Peruvians on Sunday voted overwhelmingly in favour of constitutional reform aimed at rooting out the corruption that is corroding the country’s political institutions and judiciary.
According to initial results, 85 per cent voted in favour of the reforms put forward by popular President Martin Vizcarra, which include banning the immediate re-election of lawmakers.
Despite solid economic growth, Peru has lurched from one political crisis to another over the past two decades.
Four former presidents are being investigated as part of the continent-wide graft scandal involving the Brazilian construction giant Odebrecht.
They include Alejandro Toledo (2001-06), Ollanta Humala (2011-16) and Pedro Pablo Kuczynski (2016-18) as well as numerous other top politicians.
Odebrecht has admitted to paying bribes worth nearly 800 million dollars in 12 countries, 10 of them in Latin America, in order get lucrative state contracts.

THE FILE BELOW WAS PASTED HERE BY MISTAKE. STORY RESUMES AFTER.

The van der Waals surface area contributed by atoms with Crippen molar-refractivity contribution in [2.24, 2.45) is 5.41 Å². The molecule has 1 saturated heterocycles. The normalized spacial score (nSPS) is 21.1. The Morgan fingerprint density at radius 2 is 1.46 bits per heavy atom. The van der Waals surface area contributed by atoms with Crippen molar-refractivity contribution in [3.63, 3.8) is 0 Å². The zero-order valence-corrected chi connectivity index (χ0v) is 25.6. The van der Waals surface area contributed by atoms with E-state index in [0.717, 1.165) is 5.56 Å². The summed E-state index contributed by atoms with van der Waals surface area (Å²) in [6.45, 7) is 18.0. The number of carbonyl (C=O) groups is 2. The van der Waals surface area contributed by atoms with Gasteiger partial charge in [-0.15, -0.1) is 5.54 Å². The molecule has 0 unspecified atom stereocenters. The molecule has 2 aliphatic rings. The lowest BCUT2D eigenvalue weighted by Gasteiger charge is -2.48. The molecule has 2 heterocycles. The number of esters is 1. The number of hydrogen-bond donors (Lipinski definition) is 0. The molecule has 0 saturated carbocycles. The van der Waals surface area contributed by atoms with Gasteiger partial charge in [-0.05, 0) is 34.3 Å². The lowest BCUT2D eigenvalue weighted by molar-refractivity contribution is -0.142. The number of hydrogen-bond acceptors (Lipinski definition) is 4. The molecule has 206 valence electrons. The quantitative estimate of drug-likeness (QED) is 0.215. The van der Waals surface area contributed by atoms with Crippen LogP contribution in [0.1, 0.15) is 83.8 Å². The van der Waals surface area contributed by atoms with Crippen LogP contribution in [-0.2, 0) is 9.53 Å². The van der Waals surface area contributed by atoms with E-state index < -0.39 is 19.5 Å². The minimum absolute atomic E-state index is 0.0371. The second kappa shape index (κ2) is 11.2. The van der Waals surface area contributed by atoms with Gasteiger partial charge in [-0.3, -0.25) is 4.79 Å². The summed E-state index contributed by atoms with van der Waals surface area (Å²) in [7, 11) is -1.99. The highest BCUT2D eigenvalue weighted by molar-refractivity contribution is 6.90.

The scandal has set off a political avalanche in Peru over the past year.
Vizcarra, who was vice president, took power in March after his predecessor Pedro Pablo Kuczynski stepped down to avoid impeachment over corruption allegations he denied.
At the end of October, Keiko Fujimori, the powerful far-right opposition leader and daughter of former authoritarian president Alberto Fujimori, was jailed preventively for three years while money-laundering charges against her are probed.
And last month Alan Garcia, who served as president from 1985 to 1990 and again from 2006 to 2011, tried to circumvent an Odebrecht-related corruption probe by taking refuge at the Uruguayan embassy. However Montevideo refused to grant him political asylum.
Voters on Sunday approved three of four reforms put forward, including tightening controls on political party financing and introducing changes to the way judges and prosecutors are elected.
It is not yet clear when the reforms will be implemented.
A fourth reform to re-introduce a bicameral parliament was rejected on Vizcarra’s recommendation.
His government withdrew its support for the plan after Congress rejected a quota that would have increased women’s parliamentary representation.
Congress only approved the referendum in October after Vizcarra threatened to dissolve it unless it joined his popular anti-graft campaign.
“Today is an important day for our democracy,” Vizcarra wrote on Twitter earlier.
The referendum was monitored by more than 50 observers from 16 countries in Latin America and Asia, according to the government.